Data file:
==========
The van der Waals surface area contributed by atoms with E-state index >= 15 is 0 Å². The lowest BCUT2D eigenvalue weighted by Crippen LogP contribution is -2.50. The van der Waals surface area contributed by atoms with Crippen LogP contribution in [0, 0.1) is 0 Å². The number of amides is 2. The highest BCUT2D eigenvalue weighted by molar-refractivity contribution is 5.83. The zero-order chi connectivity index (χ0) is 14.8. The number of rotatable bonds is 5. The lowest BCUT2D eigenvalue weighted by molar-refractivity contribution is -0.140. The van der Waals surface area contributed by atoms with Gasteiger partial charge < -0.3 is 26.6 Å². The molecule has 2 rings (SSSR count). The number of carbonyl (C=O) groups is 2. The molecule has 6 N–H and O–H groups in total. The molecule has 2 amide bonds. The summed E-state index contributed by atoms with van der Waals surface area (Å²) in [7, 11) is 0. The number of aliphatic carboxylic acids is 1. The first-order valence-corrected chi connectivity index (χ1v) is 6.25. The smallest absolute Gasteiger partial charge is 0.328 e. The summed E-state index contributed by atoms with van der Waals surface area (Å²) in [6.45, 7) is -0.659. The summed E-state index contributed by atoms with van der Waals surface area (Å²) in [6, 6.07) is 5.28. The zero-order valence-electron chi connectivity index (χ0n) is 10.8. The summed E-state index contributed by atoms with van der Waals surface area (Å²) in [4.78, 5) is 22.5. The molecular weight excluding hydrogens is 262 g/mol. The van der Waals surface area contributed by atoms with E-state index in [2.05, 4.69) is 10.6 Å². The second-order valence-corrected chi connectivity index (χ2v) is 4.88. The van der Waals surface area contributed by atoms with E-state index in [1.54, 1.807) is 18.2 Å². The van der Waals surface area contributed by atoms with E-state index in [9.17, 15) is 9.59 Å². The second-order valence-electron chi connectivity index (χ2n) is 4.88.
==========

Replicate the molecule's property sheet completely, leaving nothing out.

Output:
The van der Waals surface area contributed by atoms with E-state index >= 15 is 0 Å². The lowest BCUT2D eigenvalue weighted by Crippen LogP contribution is -2.50. The van der Waals surface area contributed by atoms with Crippen LogP contribution in [0, 0.1) is 0 Å². The number of amides is 2. The highest BCUT2D eigenvalue weighted by molar-refractivity contribution is 5.83. The zero-order chi connectivity index (χ0) is 14.8. The number of rotatable bonds is 5. The lowest BCUT2D eigenvalue weighted by molar-refractivity contribution is -0.140. The van der Waals surface area contributed by atoms with Gasteiger partial charge < -0.3 is 26.6 Å². The molecule has 2 rings (SSSR count). The number of carbonyl (C=O) groups is 2. The molecule has 6 N–H and O–H groups in total. The molecule has 2 amide bonds. The summed E-state index contributed by atoms with van der Waals surface area (Å²) in [7, 11) is 0. The number of aliphatic carboxylic acids is 1. The first-order valence-corrected chi connectivity index (χ1v) is 6.25. The smallest absolute Gasteiger partial charge is 0.328 e. The summed E-state index contributed by atoms with van der Waals surface area (Å²) in [6.45, 7) is -0.659. The summed E-state index contributed by atoms with van der Waals surface area (Å²) in [6, 6.07) is 5.28. The zero-order valence-electron chi connectivity index (χ0n) is 10.8. The summed E-state index contributed by atoms with van der Waals surface area (Å²) in [4.78, 5) is 22.5. The molecular weight excluding hydrogens is 262 g/mol. The van der Waals surface area contributed by atoms with E-state index in [2.05, 4.69) is 10.6 Å². The second-order valence-corrected chi connectivity index (χ2v) is 4.88. The van der Waals surface area contributed by atoms with E-state index in [1.54, 1.807) is 18.2 Å². The van der Waals surface area contributed by atoms with E-state index in [9.17, 15) is 9.59 Å². The second-order valence-electron chi connectivity index (χ2n) is 4.88.